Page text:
Air fryers are all the rage, and at this point, it’s becoming harder to find a modern range that doesn’t come with this coveted setting.

The PHS93XYPFS is no exception, and the range’s air fry mode allows you to get the crunchy texture of fried food sans the high calories. Still, we found the air fry setting of this range to be somewhat lacking.

The PHS93XYPFS doesn’t come with an air fryer basket, so you’ll need to invest in one to get the most out of the setting.

We tried Air Fry twice during our testing process, once with a regular dark cookie sheet and again using a basket.

The fries cooked using the sheet were underdone and cold in the middle. Meanwhile, the fries cooked using the air fry tray unevenly cooked with several burnt sections.

With a bit of fine-tuning, it would be possible to achieve good results with the air fryer setting, but ultimately the setting left us (and our french fries) cold.

You’ll need to make additional purchases to get the most out of this range

While we’re impressed with the number of high-end features GE has packed into this range, you’ll need to make a couple of additional purchases to really get the most out of it.

The range is advertised as having a “sous-vide enabled cooktop”; however, this feature requires the GE Precision cooking probe, which is sold separately. Additionally, while the range comes with three standard racks, the slide racks can only be purchased separately.

Self-clean option with this range is a less effective method

The GE PHS93XYPFS only has a steam clean function and doesn’t feature a regular pyrolytic self-clean mode.

Pyrolytic cleaning is standard in most ovens and the easiest way to remove baked-on grime and grease from the cavity. Pyrolytic cleaning raises the oven temperature to between 900°F and 1,000°F. The cycle lasts a few hours and reduces all that grime to ash, which can be easily wiped away once the oven cools.

Pyrolytic cleaning is a slow process and can take several hours. The process also releases noxious fumes, so you’ll need a well-ventilated kitchen.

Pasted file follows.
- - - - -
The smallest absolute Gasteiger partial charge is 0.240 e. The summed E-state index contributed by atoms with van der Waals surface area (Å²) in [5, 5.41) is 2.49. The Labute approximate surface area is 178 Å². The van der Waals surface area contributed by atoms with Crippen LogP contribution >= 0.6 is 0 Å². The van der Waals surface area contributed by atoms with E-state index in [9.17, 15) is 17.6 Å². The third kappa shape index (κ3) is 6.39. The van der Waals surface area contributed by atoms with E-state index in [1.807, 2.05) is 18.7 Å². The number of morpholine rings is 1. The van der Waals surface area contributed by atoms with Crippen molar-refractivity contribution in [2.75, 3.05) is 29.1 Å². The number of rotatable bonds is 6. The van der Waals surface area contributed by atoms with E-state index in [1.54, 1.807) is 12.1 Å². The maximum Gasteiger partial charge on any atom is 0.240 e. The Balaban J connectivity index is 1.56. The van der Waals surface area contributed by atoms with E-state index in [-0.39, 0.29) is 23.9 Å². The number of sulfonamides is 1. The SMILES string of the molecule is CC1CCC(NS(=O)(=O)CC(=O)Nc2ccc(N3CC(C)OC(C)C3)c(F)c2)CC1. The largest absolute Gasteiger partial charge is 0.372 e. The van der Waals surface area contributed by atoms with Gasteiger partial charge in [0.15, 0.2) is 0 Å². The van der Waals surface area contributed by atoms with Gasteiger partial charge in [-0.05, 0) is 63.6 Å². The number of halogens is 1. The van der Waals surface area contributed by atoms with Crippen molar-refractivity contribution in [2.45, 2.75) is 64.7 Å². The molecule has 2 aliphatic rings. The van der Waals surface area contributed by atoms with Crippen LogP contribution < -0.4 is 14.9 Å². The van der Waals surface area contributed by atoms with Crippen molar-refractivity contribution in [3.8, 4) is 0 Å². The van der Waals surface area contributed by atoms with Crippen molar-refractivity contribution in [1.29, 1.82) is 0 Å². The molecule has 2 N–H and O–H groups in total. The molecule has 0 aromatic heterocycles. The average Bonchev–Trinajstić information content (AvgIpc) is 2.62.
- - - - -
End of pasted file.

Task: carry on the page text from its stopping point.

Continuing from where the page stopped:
On the other hand, steam cleaning, which is the only option that this GE range features, is a quicker process that requires far less heat. To use a steam clean mode, you simply pour some water into the oven and start the cycle.

Steam clean ovens are coated with enamel that releases grime when exposed to low heat and moisture. Once the process is complete, you can wipe away any dirt and grease.

The main issue with steam cleaning is that it’s less effective than pyrolytic, and you’ll need to do it more often if you want to keep your range in tip-top shape.

Related content

Warranty

The GE PHS93XYPFS has a one-year warranty for parts and labor.

What owners are saying

An open stainless steel oven against a pink background.
Credit: GE / Reviewed

The GE Profile PHS93XYPFS is pricey but comes with a selection of smart features.

The GE Profile PHS93XYPFS has an average 4-star user rating out of 5 across major retailers. Users like its smart features, impressive induction cooktop, and the air fry mode. Most reviews are positive, but the few negative reviews take issue with the lackluster steam cleaning mode and the absence of a standard self-cleaning mode.

Should you buy the GE Profile PHS93XYPFS?

Yes

If you’re looking to switch to induction cooking, the GE Profile PHS93XYPFS is an excellent, albeit pricey, place to start. The sleek rangetop with its four efficient burners meets the exemplary standard we expect from induction, and the capable true-convection oven will delight home bakers with its precise evenness.

Unfortunately, this range is more expensive than most, so if the GE Profile PHS93XYPFS is outside of your price range and you’re happy to forgo its various bells and whistles, the more affordable Frigidaire Gallery FGIH3047VF is the best induction range we have tested.

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Prices were accurate at the time this article was published but may change over time.

Meet the tester

James Aitchison

James Aitchison

Staff Writer

@revieweddotcom

Aside from reviewing ovens and cooktops, James moonlights as an educational theatre practitioner, amateur home chef, and weekend DIY warrior.

See all of James Aitchison's reviews